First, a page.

This week I would like to share two picture books both focusing on interesting aspects of Japanese culture. It is the first time this blog is featuring picture books, which despite its lack of words belong to a genre that could be universally appreciated.
Foremost would be a lovely series of a grandma and her cat by Japanese photographer Miyoko Ihara. It is such an adorable series where readers get to witness the close relationship between Misao, the old granny, and Fukuramru, her cat. Ihara wrote since her grandmother Misao found the multi-colored eye Fukumaru in her shed eight years ago, both of them have develop a strong bond with each other.
In her pictures, Ihara tries to capture their closeness almost like a pair of inseparable twin where granny and cat would be doing everything together, toiling in the fields, cooking dinner and even taking a nap side by side. The odd camaraderie and companionship between a white cat and a wrinkly old grandma easily leave readers feeling warm and fuzzy inside.
The second book takes a look into Japan’s ‘salarymen’ culture. Salarymen are typically used to refer to Japanese white-collared workers who wear suits to work and devote their lives to the corporate world which includes long working hours and mundane repetitive office work.
“The Salarymen Project” by Bruno Quinquet pictures these salarymen as faceless images in suits going about their daily lives. Instead of publishing these photos as a regular picture book, they are only available in the form of a weekly business schedule.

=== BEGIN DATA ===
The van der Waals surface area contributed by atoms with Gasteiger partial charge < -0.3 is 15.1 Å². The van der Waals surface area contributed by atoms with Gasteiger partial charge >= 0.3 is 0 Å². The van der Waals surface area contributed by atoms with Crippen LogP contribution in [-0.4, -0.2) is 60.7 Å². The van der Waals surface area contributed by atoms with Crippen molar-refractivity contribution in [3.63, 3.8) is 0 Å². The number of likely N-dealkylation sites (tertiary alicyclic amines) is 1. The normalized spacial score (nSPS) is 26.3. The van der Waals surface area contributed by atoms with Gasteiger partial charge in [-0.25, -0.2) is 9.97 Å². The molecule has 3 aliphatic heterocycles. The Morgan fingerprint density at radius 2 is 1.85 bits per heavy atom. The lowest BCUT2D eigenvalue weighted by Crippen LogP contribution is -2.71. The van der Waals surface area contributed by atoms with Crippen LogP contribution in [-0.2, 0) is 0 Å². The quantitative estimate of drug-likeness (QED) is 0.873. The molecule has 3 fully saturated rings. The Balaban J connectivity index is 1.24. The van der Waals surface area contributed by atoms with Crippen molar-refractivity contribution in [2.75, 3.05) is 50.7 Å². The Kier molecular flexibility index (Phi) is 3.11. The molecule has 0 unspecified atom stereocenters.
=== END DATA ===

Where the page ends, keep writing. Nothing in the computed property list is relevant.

The repetitive habits of salarymen were creatively framed such that their faces are obscured but the manner in which they are portrayed still make them representative of their group. I particularly like the composition of the picture below where the reflection of the face of a salaryman is strategically obscured by a handkerchief tucked nicely into a mannequin’s suit. When i look at it, it reminds me of the average salaryman who is constantly running in pursuit of middle-class dreams but always headless, aimless and lost amongst the crowd.
Any great picture book recommendations? Leave your comments below.
One thought on “Book review: Picture books peeking into Japanese culture”
i must say you have a pretty awesome blog here. Keep up the good work. thanks for enlightening me. I always had a passion for this, but never had any spare time to do what you do. I get bored easy so this helps me keep my mind occupied